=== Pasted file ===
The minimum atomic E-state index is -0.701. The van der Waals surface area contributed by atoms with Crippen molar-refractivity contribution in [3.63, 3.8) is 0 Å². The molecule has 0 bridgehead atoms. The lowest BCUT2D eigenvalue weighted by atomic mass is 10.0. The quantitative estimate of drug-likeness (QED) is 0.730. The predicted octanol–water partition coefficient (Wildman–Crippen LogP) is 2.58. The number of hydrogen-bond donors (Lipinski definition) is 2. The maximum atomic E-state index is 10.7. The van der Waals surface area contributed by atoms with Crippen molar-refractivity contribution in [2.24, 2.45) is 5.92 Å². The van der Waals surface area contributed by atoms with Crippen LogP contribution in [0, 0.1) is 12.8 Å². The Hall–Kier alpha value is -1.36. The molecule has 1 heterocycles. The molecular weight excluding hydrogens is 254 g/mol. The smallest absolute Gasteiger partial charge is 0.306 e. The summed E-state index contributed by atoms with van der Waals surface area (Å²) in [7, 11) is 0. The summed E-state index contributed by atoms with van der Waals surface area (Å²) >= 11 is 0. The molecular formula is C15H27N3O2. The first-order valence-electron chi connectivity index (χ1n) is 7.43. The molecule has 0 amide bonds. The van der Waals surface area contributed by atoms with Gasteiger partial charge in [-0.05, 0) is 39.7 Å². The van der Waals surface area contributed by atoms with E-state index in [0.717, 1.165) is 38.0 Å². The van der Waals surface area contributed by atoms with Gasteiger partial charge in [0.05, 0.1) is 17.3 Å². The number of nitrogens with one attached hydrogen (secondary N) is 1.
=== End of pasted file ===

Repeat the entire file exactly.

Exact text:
The minimum atomic E-state index is -0.701. The van der Waals surface area contributed by atoms with Crippen molar-refractivity contribution in [3.63, 3.8) is 0 Å². The molecule has 0 bridgehead atoms. The lowest BCUT2D eigenvalue weighted by atomic mass is 10.0. The quantitative estimate of drug-likeness (QED) is 0.730. The predicted octanol–water partition coefficient (Wildman–Crippen LogP) is 2.58. The number of hydrogen-bond donors (Lipinski definition) is 2. The maximum atomic E-state index is 10.7. The van der Waals surface area contributed by atoms with Crippen molar-refractivity contribution in [2.24, 2.45) is 5.92 Å². The van der Waals surface area contributed by atoms with Crippen LogP contribution in [0, 0.1) is 12.8 Å². The Hall–Kier alpha value is -1.36. The molecule has 1 heterocycles. The molecular weight excluding hydrogens is 254 g/mol. The smallest absolute Gasteiger partial charge is 0.306 e. The summed E-state index contributed by atoms with van der Waals surface area (Å²) in [7, 11) is 0. The summed E-state index contributed by atoms with van der Waals surface area (Å²) >= 11 is 0. The molecular formula is C15H27N3O2. The first-order valence-electron chi connectivity index (χ1n) is 7.43. The molecule has 0 amide bonds. The van der Waals surface area contributed by atoms with Gasteiger partial charge in [-0.05, 0) is 39.7 Å². The van der Waals surface area contributed by atoms with E-state index in [0.717, 1.165) is 38.0 Å². The van der Waals surface area contributed by atoms with Gasteiger partial charge in [0.05, 0.1) is 17.3 Å². The number of nitrogens with one attached hydrogen (secondary N) is 1.